The Mountains of New Mexico
Cookes Peak • Highpoint: Luna County
• Highpoint: Cookes Range

As seen from near City of Rocks
(Nov. 2006)

Edward works up the canyon.
A few hours later ths
was all under snow.

Snow starts to collect on everything

Edward starts up the rocky stuff

Sound effects: "BOOM!!"

Clouded summit


Me on the descent.

Date: April 11, 2004 • Elevation: 8,408 feet • Prominence: 2,568 feet • Distance: 5 miles • Time: 4 hours • Gain: 2,400 feet • Conditions: Low clouds, rain, snow and graupel higher up, and lightning. Otherwise, dandy • Teammates: Edward Earl

New MexicoPB

Cookes Peak lies in southern New Mexico, north of the city of Deming. From a distance, the summit appears as a slightly-skewed pillar of rock, and it would appear that it may require rock-climbing gear and skill to surmount. In reality, the climbing is gentle. The biggest challenge is getting close to the peak because of surrounding private lands, and the brush down low once there.

I have passed through Deming too many times to count, on the way to and from Texas, either alone or with βð, whose paternal side of the family has roots in the area going back to the 1800s. Once, we stayed in town and then visited the Luna County Historical Museum. When she mentioned her last name, they immediately knew of her great-uncle, a long-time publisher of the city's newspaper. Some of her old-time relations still live in the county.

For this trip, it was just me. Adam Helman and a bunch of others were in the area, climbing peaks, all of us with varying agendas. Adam, being the master organizer he is, somehow drew up a schedule so that we could all pair off as needed for peaks of common interest.

I drove to Lordsburg Friday after teaching and met with Adam and one other, as we camped and hiked *Ahem* Peak way south of Lordsburg. The weather was unsettled all over the region, so when I left the area, it was raining. I was to meet Edward Earl and Dave Covill at the Rancher's Grill in Deming, where we'd discuss the climb and make arrangements with the main landowner to allow us past one inholding. Dave had climbed the peak today, and Edward and I would climb it tomorrow. We had a hearty meal and talked about the peak. The plan was that Edward and I would drive somewhere near the base of the mountain and car-camp. However, the rain was so heavy, we decided to get one of those cheap $30-per-night hotels in town instead.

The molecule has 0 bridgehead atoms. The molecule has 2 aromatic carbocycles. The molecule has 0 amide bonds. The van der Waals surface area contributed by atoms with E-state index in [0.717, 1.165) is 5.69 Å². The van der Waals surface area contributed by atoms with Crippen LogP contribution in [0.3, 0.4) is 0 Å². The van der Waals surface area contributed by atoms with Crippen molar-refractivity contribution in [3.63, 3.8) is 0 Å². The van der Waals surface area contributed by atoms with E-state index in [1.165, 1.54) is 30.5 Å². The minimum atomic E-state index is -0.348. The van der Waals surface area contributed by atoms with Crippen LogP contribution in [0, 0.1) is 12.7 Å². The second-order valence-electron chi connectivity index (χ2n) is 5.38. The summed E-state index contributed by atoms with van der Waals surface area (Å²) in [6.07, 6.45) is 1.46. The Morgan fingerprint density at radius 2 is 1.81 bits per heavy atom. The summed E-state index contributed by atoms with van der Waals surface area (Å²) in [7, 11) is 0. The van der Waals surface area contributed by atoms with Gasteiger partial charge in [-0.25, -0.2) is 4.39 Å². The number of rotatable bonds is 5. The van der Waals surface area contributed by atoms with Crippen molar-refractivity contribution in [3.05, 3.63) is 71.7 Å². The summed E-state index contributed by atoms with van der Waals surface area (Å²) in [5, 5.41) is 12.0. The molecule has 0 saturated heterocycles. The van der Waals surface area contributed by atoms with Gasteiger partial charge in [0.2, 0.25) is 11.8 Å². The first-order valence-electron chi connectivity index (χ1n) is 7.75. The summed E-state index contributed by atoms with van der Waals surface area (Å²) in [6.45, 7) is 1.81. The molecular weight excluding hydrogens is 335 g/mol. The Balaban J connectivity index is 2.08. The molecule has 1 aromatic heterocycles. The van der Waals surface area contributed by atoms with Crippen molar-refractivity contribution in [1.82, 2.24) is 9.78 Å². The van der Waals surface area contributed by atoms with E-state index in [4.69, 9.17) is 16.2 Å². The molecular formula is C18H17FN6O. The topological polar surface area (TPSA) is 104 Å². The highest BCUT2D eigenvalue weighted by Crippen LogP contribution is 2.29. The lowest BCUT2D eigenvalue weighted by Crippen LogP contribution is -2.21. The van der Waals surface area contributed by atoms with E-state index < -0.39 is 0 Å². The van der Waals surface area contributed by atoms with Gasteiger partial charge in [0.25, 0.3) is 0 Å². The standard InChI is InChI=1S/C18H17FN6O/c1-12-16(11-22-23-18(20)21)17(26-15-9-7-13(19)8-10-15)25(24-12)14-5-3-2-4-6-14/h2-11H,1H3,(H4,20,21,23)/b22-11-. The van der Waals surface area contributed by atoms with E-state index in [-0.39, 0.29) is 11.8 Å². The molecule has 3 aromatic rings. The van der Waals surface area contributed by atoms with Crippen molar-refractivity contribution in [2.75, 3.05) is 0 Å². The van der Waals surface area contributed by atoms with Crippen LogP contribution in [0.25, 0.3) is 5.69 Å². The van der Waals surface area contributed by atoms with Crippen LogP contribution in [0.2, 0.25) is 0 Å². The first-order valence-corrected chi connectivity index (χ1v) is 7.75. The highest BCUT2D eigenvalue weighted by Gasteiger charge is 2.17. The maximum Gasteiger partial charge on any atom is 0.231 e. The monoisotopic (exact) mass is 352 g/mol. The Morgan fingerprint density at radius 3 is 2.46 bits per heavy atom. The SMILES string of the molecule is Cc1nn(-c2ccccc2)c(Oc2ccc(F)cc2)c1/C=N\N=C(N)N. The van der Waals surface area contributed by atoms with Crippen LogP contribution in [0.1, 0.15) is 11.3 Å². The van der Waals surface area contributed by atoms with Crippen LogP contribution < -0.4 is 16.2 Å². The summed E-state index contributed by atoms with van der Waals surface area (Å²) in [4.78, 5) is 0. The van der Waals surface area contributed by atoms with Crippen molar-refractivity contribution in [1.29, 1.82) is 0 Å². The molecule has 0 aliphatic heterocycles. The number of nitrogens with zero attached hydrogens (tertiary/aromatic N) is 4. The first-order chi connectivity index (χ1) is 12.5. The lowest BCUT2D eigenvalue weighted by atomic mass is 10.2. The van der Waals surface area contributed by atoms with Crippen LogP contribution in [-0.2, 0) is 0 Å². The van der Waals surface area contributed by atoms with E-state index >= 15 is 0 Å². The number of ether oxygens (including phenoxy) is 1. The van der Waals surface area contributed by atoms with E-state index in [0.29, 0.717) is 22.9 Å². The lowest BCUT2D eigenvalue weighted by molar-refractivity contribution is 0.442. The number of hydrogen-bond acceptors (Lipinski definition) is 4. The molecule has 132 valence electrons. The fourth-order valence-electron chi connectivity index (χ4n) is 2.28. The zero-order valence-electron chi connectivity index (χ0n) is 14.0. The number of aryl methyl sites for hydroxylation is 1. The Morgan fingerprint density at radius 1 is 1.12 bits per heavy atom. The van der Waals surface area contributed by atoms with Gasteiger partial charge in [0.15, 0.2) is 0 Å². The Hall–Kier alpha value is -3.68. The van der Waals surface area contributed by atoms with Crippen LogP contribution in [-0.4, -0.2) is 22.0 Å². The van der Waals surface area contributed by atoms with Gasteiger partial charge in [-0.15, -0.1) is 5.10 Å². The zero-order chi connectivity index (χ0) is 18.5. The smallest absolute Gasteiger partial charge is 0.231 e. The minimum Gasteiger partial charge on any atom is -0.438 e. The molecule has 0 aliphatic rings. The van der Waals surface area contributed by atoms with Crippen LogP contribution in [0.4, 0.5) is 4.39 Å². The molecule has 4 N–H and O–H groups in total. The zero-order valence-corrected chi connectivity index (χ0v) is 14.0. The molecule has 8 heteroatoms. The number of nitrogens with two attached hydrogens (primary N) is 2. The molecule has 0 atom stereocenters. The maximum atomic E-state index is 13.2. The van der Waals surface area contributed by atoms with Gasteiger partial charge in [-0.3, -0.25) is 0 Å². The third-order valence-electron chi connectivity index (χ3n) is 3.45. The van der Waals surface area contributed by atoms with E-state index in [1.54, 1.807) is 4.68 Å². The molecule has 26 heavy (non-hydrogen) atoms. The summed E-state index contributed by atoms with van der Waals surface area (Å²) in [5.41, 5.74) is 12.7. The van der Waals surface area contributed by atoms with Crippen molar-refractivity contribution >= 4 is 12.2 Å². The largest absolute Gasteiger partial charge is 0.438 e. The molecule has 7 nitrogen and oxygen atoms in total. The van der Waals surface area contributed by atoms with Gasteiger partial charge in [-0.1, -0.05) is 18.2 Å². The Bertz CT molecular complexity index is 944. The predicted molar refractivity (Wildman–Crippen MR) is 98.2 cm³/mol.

The next morning comes and the rain has stopped, but the cloud ceiling is very low, about 5,000 feet. It is gray, grim and very wet, not inviting at all. Frankly, I would have cancelled the hike on the spot given the conditions, but we had to weigh that against having permission for this one day by the landowner, plus Edward's desire to hike it since he does not live close to the region. So we piled into my truck and drove toward the peak. I was certain we'd get to some point and have to cancel.

From Deming, we went north on US-180 for a mile, then northeast on NM-26 for 14 miles to County Road A29 on our left. The county road was gravel and "grabby", the previous night's rain making the dirt sticky and slick at the same time. The first six miles was solid. We went another six miles up this road, now a notch worse in overall condition, with yesterday's rains not helping much. I skidded and lurched up this road, fishtailing in places, until we reached a gate. Beyond the gate is a small corral used by the local rancher, but beyond this pen, the road continues and is on BLM land again.

The rancher had given us permission to pass through the gate. We were on his property for just 100 feet before passing the second gate back onto public land. The road hereafter was much rockier, necessitating 4-wheel drive, but the rocks were more stable than the slick mud we had coming up. I coaxed my truck up another couple of miles, parking in a clearing near the junction of an old side road that headed west into the range, our elevation 6,000 feet.